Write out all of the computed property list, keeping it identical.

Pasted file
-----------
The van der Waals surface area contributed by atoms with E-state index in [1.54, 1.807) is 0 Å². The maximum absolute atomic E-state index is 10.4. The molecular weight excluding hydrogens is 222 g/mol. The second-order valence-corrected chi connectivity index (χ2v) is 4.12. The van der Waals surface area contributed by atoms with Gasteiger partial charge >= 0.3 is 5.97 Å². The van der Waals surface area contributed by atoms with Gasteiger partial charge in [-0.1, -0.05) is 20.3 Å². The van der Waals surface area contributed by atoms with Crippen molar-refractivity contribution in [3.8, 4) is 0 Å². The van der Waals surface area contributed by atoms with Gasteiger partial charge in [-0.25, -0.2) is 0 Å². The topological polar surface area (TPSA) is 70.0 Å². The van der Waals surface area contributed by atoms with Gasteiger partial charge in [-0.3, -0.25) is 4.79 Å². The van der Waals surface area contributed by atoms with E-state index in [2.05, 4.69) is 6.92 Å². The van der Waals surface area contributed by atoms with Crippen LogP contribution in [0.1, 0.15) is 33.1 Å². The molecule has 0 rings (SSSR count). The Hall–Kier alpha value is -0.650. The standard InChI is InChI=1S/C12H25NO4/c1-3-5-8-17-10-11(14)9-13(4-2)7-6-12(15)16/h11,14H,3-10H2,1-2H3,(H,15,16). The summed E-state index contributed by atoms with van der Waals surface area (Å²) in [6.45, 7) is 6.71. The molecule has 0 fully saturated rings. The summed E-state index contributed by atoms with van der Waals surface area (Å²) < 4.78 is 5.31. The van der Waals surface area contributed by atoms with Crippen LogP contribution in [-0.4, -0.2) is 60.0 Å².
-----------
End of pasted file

The van der Waals surface area contributed by atoms with E-state index in [1.54, 1.807) is 0 Å². The maximum absolute atomic E-state index is 10.4. The molecular weight excluding hydrogens is 222 g/mol. The second-order valence-corrected chi connectivity index (χ2v) is 4.12. The van der Waals surface area contributed by atoms with Gasteiger partial charge >= 0.3 is 5.97 Å². The van der Waals surface area contributed by atoms with Gasteiger partial charge in [-0.1, -0.05) is 20.3 Å². The van der Waals surface area contributed by atoms with Crippen molar-refractivity contribution in [3.8, 4) is 0 Å². The van der Waals surface area contributed by atoms with Gasteiger partial charge in [-0.25, -0.2) is 0 Å². The topological polar surface area (TPSA) is 70.0 Å². The van der Waals surface area contributed by atoms with Gasteiger partial charge in [-0.3, -0.25) is 4.79 Å². The van der Waals surface area contributed by atoms with E-state index in [2.05, 4.69) is 6.92 Å². The van der Waals surface area contributed by atoms with Crippen LogP contribution in [0.1, 0.15) is 33.1 Å². The molecule has 0 rings (SSSR count). The Hall–Kier alpha value is -0.650. The standard InChI is InChI=1S/C12H25NO4/c1-3-5-8-17-10-11(14)9-13(4-2)7-6-12(15)16/h11,14H,3-10H2,1-2H3,(H,15,16). The summed E-state index contributed by atoms with van der Waals surface area (Å²) in [6.45, 7) is 6.71. The molecule has 0 fully saturated rings. The summed E-state index contributed by atoms with van der Waals surface area (Å²) < 4.78 is 5.31. The van der Waals surface area contributed by atoms with Crippen LogP contribution in [-0.4, -0.2) is 60.0 Å².